I've been thinking about ... graduation.
My staff and I attend most of the Carroll County high school award ceremonies each year but few graduations. Those we have attended have been by invitation only. I'm always interested to hear what advice the guest speaker has to offer the new graduates. Quite often, it is pretty general stuff. You are the leaders of tomorrow or the world is yours to conquer, that kind of thing.
Given the opportunity I have often wondered what I would have to say to them. I hope it would be kind but include a healthy dose of reality, so please indulge my fantasy.
For those of you who have enlisted in the military, thank you for your service to us all. My grandson spent two years of his four-year enlistment as a fireman on the aircraft carrier Abraham Lincoln. He is now in college paid for by the Navy. Many people leave the military with marketable skills. The musicians among you, both vocal and instrumental, should give the military a look as well.
Those of you headed for your first real job, never give up the thought of taking courses to enhance and improve skills at our first-rate community college. And speaking of Carroll Community College, it is an excellent way of doing the first two years of a Bachelor's degree. Given the cost of any four-year college or university, starting at Carroll Community College will amount to a huge savings. By the way, Carroll Community College graduates are gladly accepted by schools all over the country.
I would advise those moving on to a four-year college as follows: Have a plan. Even though it will probably change many times before you graduate, have one. Take courses that will advance your plan.
You should budget time in your schedule for studying. If you are having difficulty with a course ask for help sooner rather than later. The professor or a graduate student will help you.
Choose your friends very carefully. Many people away from home and parental scrutiny for the first time, don't handle it well. If a situation makes you uncomfortable, leave it.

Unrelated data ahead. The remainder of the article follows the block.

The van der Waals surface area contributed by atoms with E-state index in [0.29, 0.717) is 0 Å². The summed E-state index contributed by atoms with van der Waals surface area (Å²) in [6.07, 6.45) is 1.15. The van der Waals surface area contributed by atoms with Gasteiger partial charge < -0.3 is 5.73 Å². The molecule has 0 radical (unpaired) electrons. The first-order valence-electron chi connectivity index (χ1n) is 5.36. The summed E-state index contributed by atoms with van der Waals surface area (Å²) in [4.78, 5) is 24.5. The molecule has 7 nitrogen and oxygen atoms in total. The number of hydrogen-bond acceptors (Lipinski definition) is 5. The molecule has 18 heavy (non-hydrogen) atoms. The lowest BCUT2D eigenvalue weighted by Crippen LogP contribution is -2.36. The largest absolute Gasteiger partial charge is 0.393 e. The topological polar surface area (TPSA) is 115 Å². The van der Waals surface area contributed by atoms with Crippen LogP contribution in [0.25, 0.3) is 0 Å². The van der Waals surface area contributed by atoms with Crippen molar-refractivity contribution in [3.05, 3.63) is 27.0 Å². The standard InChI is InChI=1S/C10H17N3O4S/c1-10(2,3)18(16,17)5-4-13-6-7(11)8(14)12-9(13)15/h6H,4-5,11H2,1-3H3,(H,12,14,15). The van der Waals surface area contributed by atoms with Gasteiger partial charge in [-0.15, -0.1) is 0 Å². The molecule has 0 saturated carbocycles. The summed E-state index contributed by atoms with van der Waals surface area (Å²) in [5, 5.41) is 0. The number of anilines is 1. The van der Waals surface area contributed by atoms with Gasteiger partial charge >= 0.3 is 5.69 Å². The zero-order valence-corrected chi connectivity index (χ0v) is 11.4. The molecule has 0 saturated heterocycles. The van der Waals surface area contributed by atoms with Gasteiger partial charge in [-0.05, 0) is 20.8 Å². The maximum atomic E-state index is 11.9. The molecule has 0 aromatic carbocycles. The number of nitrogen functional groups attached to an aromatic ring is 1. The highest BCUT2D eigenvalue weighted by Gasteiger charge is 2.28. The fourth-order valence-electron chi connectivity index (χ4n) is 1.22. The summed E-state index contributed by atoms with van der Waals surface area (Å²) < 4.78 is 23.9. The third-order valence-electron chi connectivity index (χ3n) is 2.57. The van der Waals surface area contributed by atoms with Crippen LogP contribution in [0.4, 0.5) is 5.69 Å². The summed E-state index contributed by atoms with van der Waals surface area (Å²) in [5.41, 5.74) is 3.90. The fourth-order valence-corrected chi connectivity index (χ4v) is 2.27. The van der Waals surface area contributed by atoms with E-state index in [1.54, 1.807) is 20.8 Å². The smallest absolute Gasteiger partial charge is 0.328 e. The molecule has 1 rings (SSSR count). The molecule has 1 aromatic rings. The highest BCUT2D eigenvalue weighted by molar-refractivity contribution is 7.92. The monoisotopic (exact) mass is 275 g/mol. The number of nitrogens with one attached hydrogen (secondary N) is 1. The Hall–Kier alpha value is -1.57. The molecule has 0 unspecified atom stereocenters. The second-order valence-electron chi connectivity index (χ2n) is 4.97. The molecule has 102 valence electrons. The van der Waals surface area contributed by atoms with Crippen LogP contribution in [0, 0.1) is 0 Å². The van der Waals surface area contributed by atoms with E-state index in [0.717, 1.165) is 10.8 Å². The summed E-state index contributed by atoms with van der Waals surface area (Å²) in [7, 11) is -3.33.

Always attend class. Always read the assigned materials. Don't forget to eat. Turn in assignments on time. What with spell and grammar check, there is no excuse for those mistakes.
Call home on a regular basis. Instant messaging and texting are not communicating. They want to hear your voice.
Go to church, synagogue or mosque.
Know and understand the biases of your school. If there are student protests, be sure you understand the issues involved.
I recently read about a student demonstration at a major university that claimed colleges and universities provide a service (read that as an education) for a fee (read that as tuition, room and board). Therefore, they demanded that no student should ever receive a grade lower than a C, notwithstanding performance. What? How would you like to have that C student be your doctor, lawyer, accountant or your future child's teacher?
Back to reality. I understand that most graduating Carroll County high school seniors are probably not reading this column (read that as diatribe), but if you are a parent or grandparent of one you could direct them to the online version or print it out and hand it to them. Only if you agree with me, of course.
Congratulations and good luck to all of our Carroll County graduates.
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Audrey Cimino is executive director of The Community Foundation of Carroll County. She writes from Westminster.